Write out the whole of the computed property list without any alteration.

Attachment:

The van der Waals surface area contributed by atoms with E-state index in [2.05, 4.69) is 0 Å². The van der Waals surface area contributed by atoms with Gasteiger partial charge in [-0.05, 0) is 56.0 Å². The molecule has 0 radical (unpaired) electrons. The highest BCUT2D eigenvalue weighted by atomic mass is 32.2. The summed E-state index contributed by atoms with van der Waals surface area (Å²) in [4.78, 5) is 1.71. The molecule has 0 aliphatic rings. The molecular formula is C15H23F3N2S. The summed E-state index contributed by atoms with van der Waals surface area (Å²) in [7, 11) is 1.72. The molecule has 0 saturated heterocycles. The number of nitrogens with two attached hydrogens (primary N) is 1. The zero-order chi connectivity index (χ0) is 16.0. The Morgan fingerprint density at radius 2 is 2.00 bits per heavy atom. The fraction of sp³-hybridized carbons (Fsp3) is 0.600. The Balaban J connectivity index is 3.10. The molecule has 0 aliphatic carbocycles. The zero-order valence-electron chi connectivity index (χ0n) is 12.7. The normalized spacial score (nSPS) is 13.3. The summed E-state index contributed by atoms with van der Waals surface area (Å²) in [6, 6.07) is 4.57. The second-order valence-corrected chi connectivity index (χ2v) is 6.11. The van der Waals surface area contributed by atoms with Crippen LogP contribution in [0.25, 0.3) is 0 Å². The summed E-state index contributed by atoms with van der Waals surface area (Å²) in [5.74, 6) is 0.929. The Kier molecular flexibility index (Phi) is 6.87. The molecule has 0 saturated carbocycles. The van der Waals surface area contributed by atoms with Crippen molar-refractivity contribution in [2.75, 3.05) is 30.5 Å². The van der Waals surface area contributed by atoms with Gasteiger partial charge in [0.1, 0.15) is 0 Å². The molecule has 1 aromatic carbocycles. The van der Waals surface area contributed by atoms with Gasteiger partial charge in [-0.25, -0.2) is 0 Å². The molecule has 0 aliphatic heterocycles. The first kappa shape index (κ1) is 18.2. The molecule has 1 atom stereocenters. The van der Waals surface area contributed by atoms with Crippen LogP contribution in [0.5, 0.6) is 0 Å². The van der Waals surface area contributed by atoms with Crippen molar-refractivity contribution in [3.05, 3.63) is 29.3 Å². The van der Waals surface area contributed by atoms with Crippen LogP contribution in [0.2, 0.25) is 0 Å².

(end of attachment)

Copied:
The van der Waals surface area contributed by atoms with E-state index in [2.05, 4.69) is 0 Å². The van der Waals surface area contributed by atoms with Gasteiger partial charge in [-0.05, 0) is 56.0 Å². The molecule has 0 radical (unpaired) electrons. The highest BCUT2D eigenvalue weighted by atomic mass is 32.2. The summed E-state index contributed by atoms with van der Waals surface area (Å²) in [4.78, 5) is 1.71. The molecule has 0 aliphatic rings. The molecular formula is C15H23F3N2S. The summed E-state index contributed by atoms with van der Waals surface area (Å²) in [7, 11) is 1.72. The molecule has 0 saturated heterocycles. The number of nitrogens with two attached hydrogens (primary N) is 1. The zero-order chi connectivity index (χ0) is 16.0. The Morgan fingerprint density at radius 2 is 2.00 bits per heavy atom. The fraction of sp³-hybridized carbons (Fsp3) is 0.600. The Balaban J connectivity index is 3.10. The molecule has 0 aliphatic carbocycles. The zero-order valence-electron chi connectivity index (χ0n) is 12.7. The normalized spacial score (nSPS) is 13.3. The summed E-state index contributed by atoms with van der Waals surface area (Å²) in [6, 6.07) is 4.57. The second-order valence-corrected chi connectivity index (χ2v) is 6.11. The van der Waals surface area contributed by atoms with Crippen LogP contribution in [0.25, 0.3) is 0 Å². The summed E-state index contributed by atoms with van der Waals surface area (Å²) in [5.74, 6) is 0.929. The Kier molecular flexibility index (Phi) is 6.87. The molecule has 0 saturated carbocycles. The van der Waals surface area contributed by atoms with Crippen molar-refractivity contribution in [2.75, 3.05) is 30.5 Å². The van der Waals surface area contributed by atoms with Gasteiger partial charge in [0.1, 0.15) is 0 Å². The molecule has 1 aromatic carbocycles. The van der Waals surface area contributed by atoms with Gasteiger partial charge in [-0.25, -0.2) is 0 Å². The molecule has 0 aliphatic heterocycles. The first kappa shape index (κ1) is 18.2. The molecule has 1 atom stereocenters. The van der Waals surface area contributed by atoms with Crippen LogP contribution in [0.5, 0.6) is 0 Å². The van der Waals surface area contributed by atoms with Crippen molar-refractivity contribution in [3.05, 3.63) is 29.3 Å². The van der Waals surface area contributed by atoms with Crippen LogP contribution in [0.2, 0.25) is 0 Å².